Japanese Zen Master Eihei Dogen invokes an oceanic state of non-identification as something that expresses the true Dharma, or our true nature, according to the teachings of Buddha.
It is thought that in addition to the Tao Te Ching, Lao Tzu authored another text called the Hua Hu Ching whose full title translates as 'Lao Tzu's Conversion of the Barbarians.'
Santideva talks about the practice of meditation as a means to reveal Awakening Mind, here particularly focusing on the discipline and skill of relationship.
Baso's Very Mind is the 30th case or koan in the Mumonkan, The Gateless Barrier, a collection compiled in the 13th century by Rinzai master Wumen Huikai.
Milarepa is a much-loved figure in the Tibetan tradition, renowned for his songs that expound the teaching of the Buddha and his own dharmic worldview.
Dogen answers the questions of his students regarding monastic renunciation - how can one have faith that one's basic needs will be met?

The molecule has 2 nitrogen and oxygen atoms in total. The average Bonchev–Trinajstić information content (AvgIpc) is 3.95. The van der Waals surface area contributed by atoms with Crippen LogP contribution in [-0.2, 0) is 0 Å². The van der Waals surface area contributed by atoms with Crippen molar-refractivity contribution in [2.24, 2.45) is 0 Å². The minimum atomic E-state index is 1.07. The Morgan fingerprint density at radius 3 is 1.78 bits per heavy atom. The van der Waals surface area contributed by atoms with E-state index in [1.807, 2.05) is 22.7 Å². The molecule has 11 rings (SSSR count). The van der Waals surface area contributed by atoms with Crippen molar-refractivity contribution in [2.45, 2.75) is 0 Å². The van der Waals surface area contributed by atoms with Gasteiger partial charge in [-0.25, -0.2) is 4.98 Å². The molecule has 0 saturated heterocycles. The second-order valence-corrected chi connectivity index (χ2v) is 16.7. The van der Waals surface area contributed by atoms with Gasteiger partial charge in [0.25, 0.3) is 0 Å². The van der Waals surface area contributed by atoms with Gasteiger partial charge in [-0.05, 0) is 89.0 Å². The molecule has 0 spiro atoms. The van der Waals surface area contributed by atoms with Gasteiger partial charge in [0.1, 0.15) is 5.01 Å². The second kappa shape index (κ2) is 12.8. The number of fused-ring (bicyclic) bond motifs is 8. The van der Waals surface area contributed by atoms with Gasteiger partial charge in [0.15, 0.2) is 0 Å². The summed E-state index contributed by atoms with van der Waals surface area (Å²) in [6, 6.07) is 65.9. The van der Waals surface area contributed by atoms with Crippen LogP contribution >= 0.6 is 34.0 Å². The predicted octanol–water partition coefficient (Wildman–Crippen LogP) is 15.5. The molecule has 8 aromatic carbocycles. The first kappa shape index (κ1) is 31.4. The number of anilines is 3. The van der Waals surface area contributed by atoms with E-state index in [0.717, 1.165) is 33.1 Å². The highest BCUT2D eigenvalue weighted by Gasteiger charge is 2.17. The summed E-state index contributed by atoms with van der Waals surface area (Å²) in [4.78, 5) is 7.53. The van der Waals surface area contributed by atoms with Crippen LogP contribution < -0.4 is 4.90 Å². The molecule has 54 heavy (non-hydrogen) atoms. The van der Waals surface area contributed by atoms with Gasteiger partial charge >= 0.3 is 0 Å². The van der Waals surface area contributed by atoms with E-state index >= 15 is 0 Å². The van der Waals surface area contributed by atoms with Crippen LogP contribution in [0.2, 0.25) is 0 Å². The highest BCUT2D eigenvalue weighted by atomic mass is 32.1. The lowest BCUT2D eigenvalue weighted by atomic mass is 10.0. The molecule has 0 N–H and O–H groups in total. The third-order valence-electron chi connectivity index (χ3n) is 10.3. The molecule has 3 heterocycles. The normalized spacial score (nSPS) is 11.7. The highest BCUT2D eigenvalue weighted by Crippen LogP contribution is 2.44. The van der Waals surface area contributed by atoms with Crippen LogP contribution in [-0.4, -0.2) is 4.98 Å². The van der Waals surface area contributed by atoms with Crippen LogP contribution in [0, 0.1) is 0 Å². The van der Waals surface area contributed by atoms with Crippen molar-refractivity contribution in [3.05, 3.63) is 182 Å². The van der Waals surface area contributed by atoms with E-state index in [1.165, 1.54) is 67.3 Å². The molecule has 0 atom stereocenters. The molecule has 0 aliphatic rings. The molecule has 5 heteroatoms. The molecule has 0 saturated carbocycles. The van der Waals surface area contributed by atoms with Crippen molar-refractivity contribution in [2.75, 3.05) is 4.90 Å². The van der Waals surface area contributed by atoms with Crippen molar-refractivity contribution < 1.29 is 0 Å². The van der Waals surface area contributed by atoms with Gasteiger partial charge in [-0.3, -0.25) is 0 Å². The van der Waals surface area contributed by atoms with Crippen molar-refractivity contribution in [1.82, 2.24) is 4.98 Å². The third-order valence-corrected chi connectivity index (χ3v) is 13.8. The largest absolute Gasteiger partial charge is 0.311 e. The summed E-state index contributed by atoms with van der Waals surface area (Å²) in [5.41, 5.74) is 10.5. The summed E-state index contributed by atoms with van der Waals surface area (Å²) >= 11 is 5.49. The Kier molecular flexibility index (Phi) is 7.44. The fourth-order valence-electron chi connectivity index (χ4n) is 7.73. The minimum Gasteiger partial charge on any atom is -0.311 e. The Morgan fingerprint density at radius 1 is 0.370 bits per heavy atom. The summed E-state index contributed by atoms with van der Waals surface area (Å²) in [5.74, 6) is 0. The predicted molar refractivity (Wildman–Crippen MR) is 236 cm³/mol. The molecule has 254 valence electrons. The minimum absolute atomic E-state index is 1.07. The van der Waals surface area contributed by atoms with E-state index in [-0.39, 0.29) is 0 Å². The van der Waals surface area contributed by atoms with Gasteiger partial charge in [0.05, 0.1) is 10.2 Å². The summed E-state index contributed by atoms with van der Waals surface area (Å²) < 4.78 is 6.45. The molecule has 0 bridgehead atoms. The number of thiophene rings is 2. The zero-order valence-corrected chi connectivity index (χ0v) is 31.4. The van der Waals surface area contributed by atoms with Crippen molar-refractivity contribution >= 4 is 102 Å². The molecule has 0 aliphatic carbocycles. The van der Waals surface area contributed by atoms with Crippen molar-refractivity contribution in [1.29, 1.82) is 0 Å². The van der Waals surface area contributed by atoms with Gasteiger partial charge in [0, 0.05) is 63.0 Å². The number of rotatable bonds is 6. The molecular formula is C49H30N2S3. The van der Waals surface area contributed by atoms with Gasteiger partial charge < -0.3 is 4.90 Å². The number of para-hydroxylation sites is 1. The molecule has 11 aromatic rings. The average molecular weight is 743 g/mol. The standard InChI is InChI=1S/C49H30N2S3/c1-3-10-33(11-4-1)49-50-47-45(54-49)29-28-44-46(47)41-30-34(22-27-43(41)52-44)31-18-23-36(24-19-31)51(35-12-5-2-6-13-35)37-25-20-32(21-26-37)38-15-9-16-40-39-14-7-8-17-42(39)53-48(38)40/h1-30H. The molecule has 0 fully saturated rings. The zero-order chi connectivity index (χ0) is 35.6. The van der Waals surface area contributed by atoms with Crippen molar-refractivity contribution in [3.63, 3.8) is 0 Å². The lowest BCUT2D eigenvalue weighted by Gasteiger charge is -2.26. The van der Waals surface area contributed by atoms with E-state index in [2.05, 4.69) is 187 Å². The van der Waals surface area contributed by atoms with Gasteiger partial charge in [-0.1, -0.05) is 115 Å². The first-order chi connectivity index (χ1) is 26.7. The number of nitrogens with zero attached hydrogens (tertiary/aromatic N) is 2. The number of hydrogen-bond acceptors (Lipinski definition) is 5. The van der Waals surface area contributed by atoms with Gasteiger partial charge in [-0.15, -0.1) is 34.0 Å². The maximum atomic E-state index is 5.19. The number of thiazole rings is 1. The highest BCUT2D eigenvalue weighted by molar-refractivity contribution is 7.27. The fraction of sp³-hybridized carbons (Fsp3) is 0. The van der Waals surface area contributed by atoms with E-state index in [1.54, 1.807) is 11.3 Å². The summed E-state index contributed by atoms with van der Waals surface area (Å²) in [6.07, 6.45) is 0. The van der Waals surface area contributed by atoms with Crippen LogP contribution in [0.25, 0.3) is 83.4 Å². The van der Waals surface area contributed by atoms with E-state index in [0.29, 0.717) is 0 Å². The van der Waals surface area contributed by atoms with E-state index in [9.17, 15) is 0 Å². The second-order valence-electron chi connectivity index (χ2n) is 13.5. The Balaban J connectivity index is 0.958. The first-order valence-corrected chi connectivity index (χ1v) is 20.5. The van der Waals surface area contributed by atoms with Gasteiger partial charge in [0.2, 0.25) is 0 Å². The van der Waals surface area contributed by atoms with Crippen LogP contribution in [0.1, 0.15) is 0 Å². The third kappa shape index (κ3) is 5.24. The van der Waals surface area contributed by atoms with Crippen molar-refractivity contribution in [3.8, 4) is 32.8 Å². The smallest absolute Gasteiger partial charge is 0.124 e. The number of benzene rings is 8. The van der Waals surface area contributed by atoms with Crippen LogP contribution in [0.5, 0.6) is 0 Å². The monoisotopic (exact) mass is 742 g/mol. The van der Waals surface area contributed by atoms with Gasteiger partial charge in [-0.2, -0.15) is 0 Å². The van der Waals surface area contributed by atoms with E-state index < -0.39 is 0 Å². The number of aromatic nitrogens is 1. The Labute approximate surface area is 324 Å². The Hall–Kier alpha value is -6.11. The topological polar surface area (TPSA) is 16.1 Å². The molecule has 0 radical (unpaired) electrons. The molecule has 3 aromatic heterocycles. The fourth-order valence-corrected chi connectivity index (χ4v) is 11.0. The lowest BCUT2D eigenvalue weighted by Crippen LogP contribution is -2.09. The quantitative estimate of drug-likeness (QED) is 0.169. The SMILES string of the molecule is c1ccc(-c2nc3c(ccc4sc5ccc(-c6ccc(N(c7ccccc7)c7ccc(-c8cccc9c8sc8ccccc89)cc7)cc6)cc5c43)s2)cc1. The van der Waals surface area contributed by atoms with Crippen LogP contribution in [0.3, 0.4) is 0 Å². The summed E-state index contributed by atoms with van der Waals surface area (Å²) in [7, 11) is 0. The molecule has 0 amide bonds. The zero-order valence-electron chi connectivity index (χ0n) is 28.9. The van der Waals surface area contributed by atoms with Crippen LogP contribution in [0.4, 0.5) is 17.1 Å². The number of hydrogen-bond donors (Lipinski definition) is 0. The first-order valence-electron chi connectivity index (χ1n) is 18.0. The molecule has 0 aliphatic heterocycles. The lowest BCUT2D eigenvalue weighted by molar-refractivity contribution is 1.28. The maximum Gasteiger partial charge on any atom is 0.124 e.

Samurai Yagyu Munenori uses the popular Zen image of the moon reflected in the water to explain its application in martial arts training.
Chinese philosopher Mencius' core conviction was that human nature is fundamentally good and pure and only sullied by societal living.
Bodhidharma's fundamental teaching was that the Buddha can only be found in the mind since its essence is mind itself.
The Zazen Yojinki, written by 14th century Japanese master Keizan Jokin, covers the fundamental aspects of zazen, the form of Zen meditation.